The undead menace is spreading like mold on a cheese yet the public remains woefully uninformed.
Despite a 5000% increase in zombie attacks in the past 6 months, fewer than 12% of respondents in a recent Sasquatch/RLC poll believed zombies pose a moderate or severe threat.
More disturbing still, fewer than 5% of people polled could name specific zombies despite their ubiquity in the public arena.
Public ignorance about this issue, perhaps the most important issue of our time, is befuddling to zombie experts such as Dr. Michael Wentworth, chair of the Zombie Studies department at Oregon State University. We sat down with Dr. Wentworth and asked him to share his insights on this important issue.
Writing Rendezvous: What's your take on the seeming public ignorance regarding today's zombie threat?
Dr. Wentworth: I'm flabbergasted by the public's ignorance on this issue, flabbergasted. I've been tracking the undead for over two and a half decades, and what we are witnessing now is unparalleled. Not since Michael Jackson's Thriller have zombies been more visible, yet they are strangely invisible to the average spectator. What we see here is that people lack the expertise to effectively differentiate between the living and the undead. In essence, people are being fooled. It's a troubling development, deeply troubling. If the current trend continues, our research indicates that mankind may be completely obliterated by 2040.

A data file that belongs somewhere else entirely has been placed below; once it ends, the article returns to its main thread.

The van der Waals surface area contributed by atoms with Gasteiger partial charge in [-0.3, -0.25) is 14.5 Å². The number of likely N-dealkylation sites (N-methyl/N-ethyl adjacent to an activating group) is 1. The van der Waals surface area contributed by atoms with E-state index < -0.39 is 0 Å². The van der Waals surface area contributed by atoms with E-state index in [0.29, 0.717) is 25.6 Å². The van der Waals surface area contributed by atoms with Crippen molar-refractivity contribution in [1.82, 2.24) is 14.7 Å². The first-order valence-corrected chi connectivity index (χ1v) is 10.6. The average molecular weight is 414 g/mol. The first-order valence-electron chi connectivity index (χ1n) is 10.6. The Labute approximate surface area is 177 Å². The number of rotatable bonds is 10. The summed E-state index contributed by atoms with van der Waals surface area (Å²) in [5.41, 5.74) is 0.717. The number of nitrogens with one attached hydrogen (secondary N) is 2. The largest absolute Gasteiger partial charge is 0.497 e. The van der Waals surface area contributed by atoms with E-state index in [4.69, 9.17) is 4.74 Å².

WR: What do you foresee in the near future, say the next year or two?
DW: Zombies are becoming emboldened by their lack of detection. They are beginning to kill with abandon, even in the light of day, even before large crowds.
WR: Who is at greatest risk for a zombie attack?
DW: Nobody should consider themselves safe, with the possible exceptions of members of Project for a New American Century and The Heritage Foundation, but it should be noted that zombies disproportionately prey on children, the elderly, and persons with disabilities. I was on hand when confirmed zombie Denis Kusinich viciously attacked this young man and attempted to devour his brains.
WR: What can the public do to spot zombies?
DW: Stay vigilant for the following markers:
•Zombies always bare their teeth moments before an attack
•Pathological lying. For example, zombies often make false statements such as:
'I was talking to a single hispanic mother in Iowa with 2 1/2 children who was having trouble getting Medicaid to pay for her life-saving prescription drugs, which reminds me of another women I spoke to in New Hampshire last week who was concerned about social security keeping up with the rising cost of living.'
•Zombies often have stiff, awkward manners, and may emit a foul stench.
•They are often spotted at fundraising galas and baseball games (the latter being a ploy to gain acceptance as live human beings).
WR: Is there anything else?
DW: I will provide Writing Rendezvous with several of the most clarifying pictures of zombies taken in the past five years or so in hopes that your readers may become more adept at identifying the undead.
WR: Thank you for your time professor.
We now urge our readers to please take a moment and study the photographic evidence. Please spread the word. The zombie threat facing us today is very real. If we don't act soon, drowning polar bears will seem the least of mankind's worries.
Zombie baring its teeth moments before devouring the brains of its unsuspecting victim
Zombies devouring hoagies (believed to contain sweet sweet brains)